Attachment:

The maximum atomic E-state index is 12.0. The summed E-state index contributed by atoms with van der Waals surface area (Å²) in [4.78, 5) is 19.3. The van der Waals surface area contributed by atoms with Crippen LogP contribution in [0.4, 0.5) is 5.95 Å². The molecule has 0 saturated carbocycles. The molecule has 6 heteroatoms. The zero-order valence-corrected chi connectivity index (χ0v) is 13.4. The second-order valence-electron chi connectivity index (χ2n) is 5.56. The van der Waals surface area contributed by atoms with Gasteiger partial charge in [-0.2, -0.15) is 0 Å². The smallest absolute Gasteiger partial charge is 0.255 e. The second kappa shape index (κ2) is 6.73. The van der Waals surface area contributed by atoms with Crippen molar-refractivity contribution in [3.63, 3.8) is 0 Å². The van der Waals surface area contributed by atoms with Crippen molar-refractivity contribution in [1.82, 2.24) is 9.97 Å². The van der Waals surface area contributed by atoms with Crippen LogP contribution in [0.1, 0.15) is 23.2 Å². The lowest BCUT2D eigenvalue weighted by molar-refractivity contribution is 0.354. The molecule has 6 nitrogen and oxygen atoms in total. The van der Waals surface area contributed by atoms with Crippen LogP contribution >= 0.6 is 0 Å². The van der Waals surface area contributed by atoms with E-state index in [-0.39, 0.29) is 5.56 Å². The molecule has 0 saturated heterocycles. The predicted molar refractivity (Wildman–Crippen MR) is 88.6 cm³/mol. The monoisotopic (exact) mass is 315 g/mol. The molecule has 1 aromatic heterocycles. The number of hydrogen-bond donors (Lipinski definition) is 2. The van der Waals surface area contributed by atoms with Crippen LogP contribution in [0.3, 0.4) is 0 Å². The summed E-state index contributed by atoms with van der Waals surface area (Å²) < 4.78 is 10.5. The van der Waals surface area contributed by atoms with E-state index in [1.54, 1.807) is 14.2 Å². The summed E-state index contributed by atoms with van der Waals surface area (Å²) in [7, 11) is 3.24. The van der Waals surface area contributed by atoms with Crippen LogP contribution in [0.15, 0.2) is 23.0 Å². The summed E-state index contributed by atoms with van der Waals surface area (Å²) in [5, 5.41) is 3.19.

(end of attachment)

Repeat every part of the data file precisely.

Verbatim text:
The maximum atomic E-state index is 12.0. The summed E-state index contributed by atoms with van der Waals surface area (Å²) in [4.78, 5) is 19.3. The van der Waals surface area contributed by atoms with Crippen LogP contribution in [0.4, 0.5) is 5.95 Å². The molecule has 0 saturated carbocycles. The molecule has 6 heteroatoms. The zero-order valence-corrected chi connectivity index (χ0v) is 13.4. The second-order valence-electron chi connectivity index (χ2n) is 5.56. The van der Waals surface area contributed by atoms with Gasteiger partial charge in [-0.2, -0.15) is 0 Å². The smallest absolute Gasteiger partial charge is 0.255 e. The second kappa shape index (κ2) is 6.73. The van der Waals surface area contributed by atoms with Crippen molar-refractivity contribution in [3.63, 3.8) is 0 Å². The van der Waals surface area contributed by atoms with Crippen molar-refractivity contribution in [1.82, 2.24) is 9.97 Å². The van der Waals surface area contributed by atoms with Crippen LogP contribution in [0.1, 0.15) is 23.2 Å². The lowest BCUT2D eigenvalue weighted by molar-refractivity contribution is 0.354. The molecule has 6 nitrogen and oxygen atoms in total. The van der Waals surface area contributed by atoms with Crippen LogP contribution >= 0.6 is 0 Å². The van der Waals surface area contributed by atoms with E-state index in [-0.39, 0.29) is 5.56 Å². The molecule has 0 saturated heterocycles. The predicted molar refractivity (Wildman–Crippen MR) is 88.6 cm³/mol. The monoisotopic (exact) mass is 315 g/mol. The molecule has 1 aromatic heterocycles. The number of hydrogen-bond donors (Lipinski definition) is 2. The van der Waals surface area contributed by atoms with Crippen LogP contribution in [0.3, 0.4) is 0 Å². The summed E-state index contributed by atoms with van der Waals surface area (Å²) < 4.78 is 10.5. The van der Waals surface area contributed by atoms with E-state index in [1.54, 1.807) is 14.2 Å². The summed E-state index contributed by atoms with van der Waals surface area (Å²) in [7, 11) is 3.24. The van der Waals surface area contributed by atoms with Crippen LogP contribution in [0.15, 0.2) is 23.0 Å². The summed E-state index contributed by atoms with van der Waals surface area (Å²) in [5, 5.41) is 3.19.